'Freetown' is a Mormon missionary road trip drama without a lot of drama

A group of Liberian missionaries travel through their war torn country to save one of their own. Courtesy Three Coin Productions.

Starring Henry Adofo, Phillip Adekunle Michael, Michael Attram, Alphonse Menyo; directed by Garrett Batty; 113 minutes; PG-13 for thematic situations involving violence

The early days of Liberia's long civil war provide the backdrop to "Freetown," a modestly budgeted odyssey about Mormon missionaries fleeing the country for neighboring Sierra Leone.

It's 1989, and rebels are hunting anyone from the Krahn tribe, carrying up summary executions of the ruling class tribe members wherever they find them. That's made it impossible for the nascent Mormon community of missionaries to do their work.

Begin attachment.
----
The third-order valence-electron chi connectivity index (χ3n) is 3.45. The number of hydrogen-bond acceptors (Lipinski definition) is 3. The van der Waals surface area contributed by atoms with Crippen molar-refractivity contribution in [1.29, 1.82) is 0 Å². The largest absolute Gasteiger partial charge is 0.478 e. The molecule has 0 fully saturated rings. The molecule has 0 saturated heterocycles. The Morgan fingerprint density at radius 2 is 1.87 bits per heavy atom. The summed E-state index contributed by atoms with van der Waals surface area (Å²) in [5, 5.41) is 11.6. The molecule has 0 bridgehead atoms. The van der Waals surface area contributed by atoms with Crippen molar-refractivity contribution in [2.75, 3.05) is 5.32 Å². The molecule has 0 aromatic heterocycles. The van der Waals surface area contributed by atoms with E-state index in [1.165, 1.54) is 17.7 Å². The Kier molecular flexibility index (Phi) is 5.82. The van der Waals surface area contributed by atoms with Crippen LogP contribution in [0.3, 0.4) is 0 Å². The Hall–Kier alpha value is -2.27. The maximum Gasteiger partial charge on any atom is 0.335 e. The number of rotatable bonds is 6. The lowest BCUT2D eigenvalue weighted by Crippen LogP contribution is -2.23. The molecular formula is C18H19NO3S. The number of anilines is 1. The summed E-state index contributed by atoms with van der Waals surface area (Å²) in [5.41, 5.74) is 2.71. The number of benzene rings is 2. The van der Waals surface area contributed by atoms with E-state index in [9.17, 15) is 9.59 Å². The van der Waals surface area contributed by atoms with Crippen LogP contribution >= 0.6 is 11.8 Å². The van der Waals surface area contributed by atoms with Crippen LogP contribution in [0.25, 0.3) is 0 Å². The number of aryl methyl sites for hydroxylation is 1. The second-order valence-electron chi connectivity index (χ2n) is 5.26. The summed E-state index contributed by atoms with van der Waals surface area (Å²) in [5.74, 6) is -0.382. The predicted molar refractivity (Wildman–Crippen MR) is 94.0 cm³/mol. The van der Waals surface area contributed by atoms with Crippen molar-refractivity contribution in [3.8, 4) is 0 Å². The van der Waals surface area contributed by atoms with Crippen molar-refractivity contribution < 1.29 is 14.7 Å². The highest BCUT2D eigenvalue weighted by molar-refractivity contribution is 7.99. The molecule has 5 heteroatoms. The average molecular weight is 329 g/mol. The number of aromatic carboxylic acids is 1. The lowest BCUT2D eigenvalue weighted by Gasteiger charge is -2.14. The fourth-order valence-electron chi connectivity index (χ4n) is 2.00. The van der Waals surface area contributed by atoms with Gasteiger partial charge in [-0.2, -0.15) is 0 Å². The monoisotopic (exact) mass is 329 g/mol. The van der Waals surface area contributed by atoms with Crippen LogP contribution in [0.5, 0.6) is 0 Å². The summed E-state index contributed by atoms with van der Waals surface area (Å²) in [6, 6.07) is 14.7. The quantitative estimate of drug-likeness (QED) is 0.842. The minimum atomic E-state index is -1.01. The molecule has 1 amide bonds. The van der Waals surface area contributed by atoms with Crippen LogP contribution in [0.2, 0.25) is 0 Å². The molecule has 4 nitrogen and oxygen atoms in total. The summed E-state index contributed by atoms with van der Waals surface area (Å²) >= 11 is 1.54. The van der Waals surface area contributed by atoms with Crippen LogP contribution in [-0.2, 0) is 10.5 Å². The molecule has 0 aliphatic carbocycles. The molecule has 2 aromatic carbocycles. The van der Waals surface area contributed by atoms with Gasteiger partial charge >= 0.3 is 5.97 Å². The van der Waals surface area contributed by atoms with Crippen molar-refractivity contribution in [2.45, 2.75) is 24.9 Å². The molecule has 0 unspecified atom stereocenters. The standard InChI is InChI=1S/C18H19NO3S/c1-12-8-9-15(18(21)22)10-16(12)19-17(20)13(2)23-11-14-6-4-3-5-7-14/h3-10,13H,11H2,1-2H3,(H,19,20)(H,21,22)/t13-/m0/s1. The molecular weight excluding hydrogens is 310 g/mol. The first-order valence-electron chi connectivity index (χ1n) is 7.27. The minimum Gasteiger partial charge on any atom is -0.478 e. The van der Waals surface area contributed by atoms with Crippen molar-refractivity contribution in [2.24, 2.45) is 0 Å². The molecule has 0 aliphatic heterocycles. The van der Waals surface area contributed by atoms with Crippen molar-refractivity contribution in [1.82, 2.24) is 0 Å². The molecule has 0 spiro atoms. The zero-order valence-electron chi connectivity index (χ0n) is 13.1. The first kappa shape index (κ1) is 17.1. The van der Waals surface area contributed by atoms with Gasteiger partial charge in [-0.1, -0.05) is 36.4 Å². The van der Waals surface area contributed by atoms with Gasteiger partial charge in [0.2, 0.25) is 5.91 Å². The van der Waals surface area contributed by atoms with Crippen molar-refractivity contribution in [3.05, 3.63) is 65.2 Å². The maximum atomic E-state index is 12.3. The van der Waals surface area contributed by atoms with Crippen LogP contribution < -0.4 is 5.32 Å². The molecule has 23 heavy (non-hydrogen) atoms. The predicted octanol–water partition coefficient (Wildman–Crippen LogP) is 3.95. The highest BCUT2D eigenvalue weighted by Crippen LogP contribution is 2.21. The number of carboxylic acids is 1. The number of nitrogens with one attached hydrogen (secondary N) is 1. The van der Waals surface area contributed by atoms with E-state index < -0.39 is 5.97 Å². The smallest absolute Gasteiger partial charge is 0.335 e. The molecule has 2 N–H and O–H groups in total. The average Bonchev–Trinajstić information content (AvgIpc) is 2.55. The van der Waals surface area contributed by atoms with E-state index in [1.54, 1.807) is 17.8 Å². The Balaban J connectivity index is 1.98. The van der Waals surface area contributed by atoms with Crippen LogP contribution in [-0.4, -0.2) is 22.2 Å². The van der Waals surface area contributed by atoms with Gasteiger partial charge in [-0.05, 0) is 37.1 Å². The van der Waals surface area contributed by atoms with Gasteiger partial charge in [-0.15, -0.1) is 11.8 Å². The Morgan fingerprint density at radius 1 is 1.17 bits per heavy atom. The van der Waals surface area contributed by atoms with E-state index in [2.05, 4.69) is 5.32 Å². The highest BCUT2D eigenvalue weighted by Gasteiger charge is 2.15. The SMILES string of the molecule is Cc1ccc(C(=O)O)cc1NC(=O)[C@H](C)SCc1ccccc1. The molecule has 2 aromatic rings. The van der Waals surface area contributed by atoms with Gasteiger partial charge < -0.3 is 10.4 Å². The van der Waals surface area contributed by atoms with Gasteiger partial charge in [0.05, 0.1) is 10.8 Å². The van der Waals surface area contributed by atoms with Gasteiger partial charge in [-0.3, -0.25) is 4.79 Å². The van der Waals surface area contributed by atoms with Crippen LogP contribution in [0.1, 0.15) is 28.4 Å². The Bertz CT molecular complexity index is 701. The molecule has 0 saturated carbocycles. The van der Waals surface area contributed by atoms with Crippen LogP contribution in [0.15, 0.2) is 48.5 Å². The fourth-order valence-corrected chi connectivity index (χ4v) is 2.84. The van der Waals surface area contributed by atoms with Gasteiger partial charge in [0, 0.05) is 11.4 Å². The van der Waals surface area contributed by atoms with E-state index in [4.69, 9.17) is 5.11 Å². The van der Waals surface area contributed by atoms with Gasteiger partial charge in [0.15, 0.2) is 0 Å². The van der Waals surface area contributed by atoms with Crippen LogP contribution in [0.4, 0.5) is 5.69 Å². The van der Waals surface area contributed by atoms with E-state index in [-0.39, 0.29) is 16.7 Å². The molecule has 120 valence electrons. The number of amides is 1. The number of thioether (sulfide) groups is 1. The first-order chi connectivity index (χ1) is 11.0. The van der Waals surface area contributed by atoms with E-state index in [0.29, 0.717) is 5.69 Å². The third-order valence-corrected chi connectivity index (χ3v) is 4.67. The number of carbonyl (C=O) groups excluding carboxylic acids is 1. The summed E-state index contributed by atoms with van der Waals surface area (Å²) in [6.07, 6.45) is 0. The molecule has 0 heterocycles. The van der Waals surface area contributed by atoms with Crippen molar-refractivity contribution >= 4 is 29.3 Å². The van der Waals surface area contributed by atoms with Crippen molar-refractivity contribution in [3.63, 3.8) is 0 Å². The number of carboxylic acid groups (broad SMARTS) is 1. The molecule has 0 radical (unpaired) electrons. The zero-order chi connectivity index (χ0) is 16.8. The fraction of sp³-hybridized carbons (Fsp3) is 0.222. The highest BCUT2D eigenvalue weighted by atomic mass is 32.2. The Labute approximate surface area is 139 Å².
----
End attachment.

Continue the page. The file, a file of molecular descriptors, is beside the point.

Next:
Abubakar (Henry Adofo) is charged with getting these young elders out to neighboring Sierra Leone. He has a car, but little gas. And just rounding up six young men out spreading the Latter-day Saints word is a nightmare in a country overrun with armed, trigger-happy teenagers.

Garrett Batty's "inspired by a true story" film is most at home capturing a country descending into chaos - the myopia of seeing a war up close. Locals and missionaries flee to the sanctuary of a church, randomly hunted by disorganized thugs piling out of pickup trucks, enforcing their reign of terror at the barrel of an AK-47.

But the film takes over an hour to get underway and dawdles even after it's hit the road. The impending peril is feebly handled, the biblical allegories (one elder denies his tribe) a trifle heavy-handed. Roger Moore, Tribune News Service